The American Lawyer’s A-List is a carefully weighted ranking based on AL’s surveys of The Am Law 200, the highest-grossing U.S.- headquartered firms. The top 20 firms — the top 10 percent — made The A-List, a ranking we called the new elite, or the top tier. Many of the firms that made the list applauded the idea. Those who missed either tried harder, didn’t care, or wished the list would just go away.
It was a harder list to make the cut for the American Lawyer A-List. The cutoff was 19 points higher. There were 15 returning firms and five new ones. Eight climbed into the top 50. This is not a huge turnover for a group that tends to find its own level, but it gives real hope to the aspiring and caution to the complacent.
As we said a year ago, our Am Law 100 and 200 financial reports should not be the only standard for a self-respecting profession. Instead, we sought a list of core professional values-values that lawyers proclaim as their own-that we could assess objectively. We found four: successful law practices; pro bono performance; decent treatment and development of young lawyers; and diversity of workplace. As it happens, we already measure each of those qualities over the course of the year. Specifically, the standards are:
Revenue per lawyer RPL is both a fair measure of the success of a firm’s practice and a surrogate for client quality and satisfaction. Important clients can retain any firm; their willingness to pay top dollar is a rough measure of what they think a firm is worth. The rankings come from our July and August 2004 issues.
Pro bono Providing high-quality, free legal services to the poor and to organizations that serve the poor is a bedrock professional value. We ask firms to report their activities each year, and we rank them by a formula that includes both per capita hours and the number of firm lawyers who performed at least 20 hours of service annually.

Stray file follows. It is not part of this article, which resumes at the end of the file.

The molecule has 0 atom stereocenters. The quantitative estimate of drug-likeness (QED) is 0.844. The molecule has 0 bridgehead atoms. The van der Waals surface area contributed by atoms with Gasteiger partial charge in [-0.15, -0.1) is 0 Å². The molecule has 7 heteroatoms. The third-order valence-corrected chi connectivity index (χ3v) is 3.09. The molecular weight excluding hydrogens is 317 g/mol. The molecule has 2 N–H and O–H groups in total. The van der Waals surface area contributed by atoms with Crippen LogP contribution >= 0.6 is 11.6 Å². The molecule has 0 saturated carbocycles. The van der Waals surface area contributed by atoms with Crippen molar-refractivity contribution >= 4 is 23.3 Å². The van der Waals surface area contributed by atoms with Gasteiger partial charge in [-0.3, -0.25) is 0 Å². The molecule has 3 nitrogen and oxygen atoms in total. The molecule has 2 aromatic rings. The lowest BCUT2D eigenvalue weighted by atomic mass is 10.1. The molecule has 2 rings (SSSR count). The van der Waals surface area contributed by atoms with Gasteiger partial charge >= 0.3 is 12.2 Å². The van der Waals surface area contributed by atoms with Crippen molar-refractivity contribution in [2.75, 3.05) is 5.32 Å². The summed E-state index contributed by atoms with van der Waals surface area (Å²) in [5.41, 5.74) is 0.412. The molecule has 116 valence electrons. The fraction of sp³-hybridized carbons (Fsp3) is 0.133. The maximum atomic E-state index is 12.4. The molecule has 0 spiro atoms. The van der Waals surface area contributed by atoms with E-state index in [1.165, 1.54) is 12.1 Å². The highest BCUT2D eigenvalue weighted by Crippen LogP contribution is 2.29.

Associate satisfaction Training and developing the next generation of lawyers is one of the profession’s key missions. To assess how firms fulfill that duty, we survey third- and fourth-year (midlevel) associates every Spring. We score the firms using the answers from their junior lawyers. The associate rankings come from our October 2003 issue.
Diversity Each fall our sibling publication The National Law Journal conducts a census of law firms to prepare its NLJ 250 list. From that data, another of our publications, The Minority Law Journal, compiles a diversity scorecard, which ranks the firms on percentage of minority lawyers. The rankings we used for The A-List were published in the MLJ’s Spring 2004 issue.
In each survey, each firm was ranked, usually one to 200. For The A-List, we assigned a point total for each of those ranks. For example, the firm that finished first in revenue per lawyer received 200 points; the firm that finished last received one point. On the pro bono, associate and diversity surveys, firms that did not participate did not receive any points. From the raw scores, we used a weighted formula to compile the A-List rankings. We doubled the scores for both revenue per lawyer and pro bono and added them to the scores from the associate satisfaction and diversity surveys. (Expressed as a formula, it would be: [RPL score x 2] + [PB score x 2] + AS score + D score = Total Score.) Then we ranked the firms by their total scores. The top 20 form The A-List.
Our weighting system makes a value judgment. As we said last year, we think that revenue per lawyer-as a reflection of the health of a firm’s practice and its success at serving clients-and pro bono work are the most important of the four categories. We think that a firm’s primary duty is to its clients-both its paying and needy ones.
These rankings are a measure of firms as firms. This is not a tally of who has the best lawyers. But it signals to clients which firms are the true leaders of the profession. It is a guide for recruits and laterals seeking to join the profession’s elite. And it is a scorecard for the firms themselves. We mean this to be a challenge to the also-rans. Full rankings are posted at www.americanlawyer.com